It was the second-largest Chinese automaker in 2012 by production volume, and Dongfeng manufactured over 2.76 million whole vehicles that year with passenger cars comprising 73% of manufacture. The number of cars counted as passenger vehicles may conflate consumer offerings and tiny commercial trucks and vans known as microvans, however.
Dongfeng established its first research and development facility outside of China in October 2012 when it acquired a 70 percent stake in the Swedish engineering company T Engineering AB.
In January 2013, Dongfeng and the Sweden-based Volvo agreed to form a China-based medium- and heavy-duty truck manufacturing joint venture called Dongfeng Commercial Vehicles, to be owned 55% by Dongfeng Motor and 45% by Volvo. As part of the transaction, Volvo will pay 5.6 billion yuan (US$900 million) to Dongfeng, Dongfeng will contribute the bulk of its China-based medium- and heavy-duty truck manufacturing activities to the venture, and Dongfeng will buy out Nissan Motors from its existing joint venture in medium- and heavy-duty trucks with the Japanese company.
In December 2013 Dongfeng and the French automaker Renault agreed to form a 50:50 joint venture, Dongfeng Renault Automotive Co Ltd., to manufacture Renault brand passenger cars for the Chinese market. The two partners agreed to invest an initial 7.76 billion yuan (US$1.27 billion) in the venture, which became Dongfeng's sixth joint venture with a foreign automaker, the most of any Chinese automaker.
Dongfeng sells vehicles under the following brand names:
- Dongfeng - mini cars, pick-up trucks
- Dongfeng Bus - buses and coaches
- Dongfeng Fengxing - MPVs
- Dongfeng U-Vane - light commercial vehicles
- Fengshen - passenger cars
2009 saw the release of an own-branded sedan, the Fengshen S30. Dongfeng-made passenger vehicles were, until the S30, all made by Chinese-foreign joint ventures and carried foreign brand names. These JVs continue to produce the great majority of its passenger products as of 2010.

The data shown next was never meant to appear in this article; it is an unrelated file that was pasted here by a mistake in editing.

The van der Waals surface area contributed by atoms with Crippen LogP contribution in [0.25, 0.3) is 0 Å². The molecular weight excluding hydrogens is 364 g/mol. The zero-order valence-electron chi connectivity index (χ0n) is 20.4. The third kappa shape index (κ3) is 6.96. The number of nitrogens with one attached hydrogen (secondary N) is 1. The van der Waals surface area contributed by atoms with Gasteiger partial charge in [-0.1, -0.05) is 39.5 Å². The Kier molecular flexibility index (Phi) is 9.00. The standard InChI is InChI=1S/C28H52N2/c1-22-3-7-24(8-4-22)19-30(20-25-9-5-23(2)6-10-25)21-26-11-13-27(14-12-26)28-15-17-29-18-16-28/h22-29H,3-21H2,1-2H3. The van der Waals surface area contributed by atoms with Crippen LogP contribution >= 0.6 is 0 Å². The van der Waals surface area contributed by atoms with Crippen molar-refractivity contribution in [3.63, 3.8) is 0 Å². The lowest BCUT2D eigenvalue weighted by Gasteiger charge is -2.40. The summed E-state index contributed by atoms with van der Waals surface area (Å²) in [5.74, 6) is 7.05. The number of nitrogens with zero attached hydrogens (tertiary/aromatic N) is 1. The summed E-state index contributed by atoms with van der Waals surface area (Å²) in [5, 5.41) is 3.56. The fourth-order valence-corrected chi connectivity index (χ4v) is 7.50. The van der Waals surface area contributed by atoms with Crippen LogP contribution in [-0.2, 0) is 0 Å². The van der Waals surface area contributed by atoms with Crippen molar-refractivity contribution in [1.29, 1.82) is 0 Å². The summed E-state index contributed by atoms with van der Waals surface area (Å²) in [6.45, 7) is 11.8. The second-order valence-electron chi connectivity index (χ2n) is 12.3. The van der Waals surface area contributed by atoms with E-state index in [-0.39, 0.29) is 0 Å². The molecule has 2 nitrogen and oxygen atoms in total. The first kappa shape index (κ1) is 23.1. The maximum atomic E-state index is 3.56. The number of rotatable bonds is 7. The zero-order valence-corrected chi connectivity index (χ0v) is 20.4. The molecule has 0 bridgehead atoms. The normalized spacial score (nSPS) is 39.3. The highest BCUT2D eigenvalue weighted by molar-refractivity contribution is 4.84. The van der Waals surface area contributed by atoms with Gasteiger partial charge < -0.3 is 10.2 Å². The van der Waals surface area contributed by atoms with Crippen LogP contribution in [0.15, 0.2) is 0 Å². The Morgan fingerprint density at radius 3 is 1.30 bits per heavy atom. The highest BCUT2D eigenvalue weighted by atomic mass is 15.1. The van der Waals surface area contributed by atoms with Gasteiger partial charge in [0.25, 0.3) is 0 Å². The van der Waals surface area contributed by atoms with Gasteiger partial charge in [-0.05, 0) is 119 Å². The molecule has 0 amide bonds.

Own-brand models include a hatchback as well, the Fengshen H30.
Dongfeng is the Chinese partner in many joint ventures that make trucks and cars.
A subsidiary of Dongfeng subsidiary Dongfeng Automobile Co Ltd, Dongfeng Cummins Engine Co Ltd is a joint venture with American engine-maker Cummins that was established in 1995 and manufactures truck engines, etc.
Dongfeng established its joint venture with American parts-maker Dana Holding Corporation, Dongfeng Dana Axle Co, c. 2005. As of 2011, Dana and Dongfeng both have 50% ownership of this joint venture.
Based in Wuhan, Hubei province, Dongfeng Honda Automobile Company was established in 2003 and manufactures Honda-branded SUVs and automobiles for the Chinese market. Products produced by this joint venture with Honda include the Honda Civic, the CR-V and the Spirior. As of early 2011, some offerings may incorporate Japanese-made parts. Dongfeng also owns 10% of Honda's auto plant dedicated for export in Guangdong Province, Honda Automobile (China) Company.
In 2010, its model line included what was China's best-selling SUV that year, the CR-V. Other Honda-branded models sold in China are made by Guangqi Honda Automobile (of the Guangzhou Automobile Group), but in 2004 Honda made an agreement that allowed it to sell Dongfeng-built CR-Vs through Guangzhou's showrooms.
Nissan and Dongfeng have a long-standing relationship. Early on, the Chinese company produced diesel-powered Nissan trucks built from complete knock-down kits, and Nissan lent Dongfeng technical assistance. When the Chinese State began allowing foreign automakers access to its market through joint ventures with Chinese companies, Nissan chose Dongfeng. It remains the only Chinese partner of Nissan although each foreign automaker is allowed two.
Dongfeng Motor Company
Established in 2002, Dongfeng Motor Co Ltd began operating in July 2003. Nissan hold 50% ownership in this maker of heavy trucks, light commercial vehicles, and passenger cars. Heavy-duty trucks and buses exclusively carry the Dongfeng brand name, light-duty trucks use both the Nissan and Dongfeng names, and consumer offerings are Nissan products. While the great majority of passenger cars retain the Nissan name, a small number sell under the brand name Venucia.
A few of its Dongfeng-branded light commercial vehicles have been exported to Afghanistan, Pakistan, Africa, and the Middle East.
A Dongfeng/Nissan own brand with cheaper offerings and ties to a famous-name foreign automaker that are attractive to the less-affluent inland city consumer, Venucia (Qi Chen) launched its first models in 2012.
Other Nissan joint ventures
Other joint ventures include Dongfeng Nissan Passenger Vehicle Co, a unit of Dongfeng Motor Company that makes automobiles for the domestic market and has exported to Egypt. Another unit of Dongfeng Motor Company, Zhengzhou Nissan Automobile Co, manufactures light commercial vehicles. Most Zhengzhou products are sold under the Dongfeng brand, such as the Dongfeng Rich (Rui Qi), a reworked Nissan D22.
Currently selling a range of Peugeot and Citroën models, its first offering was a hatchback built from semi-complete knock-down kits, the ZX Fukang. Its first Peugeot-branded product was introduced in 2004.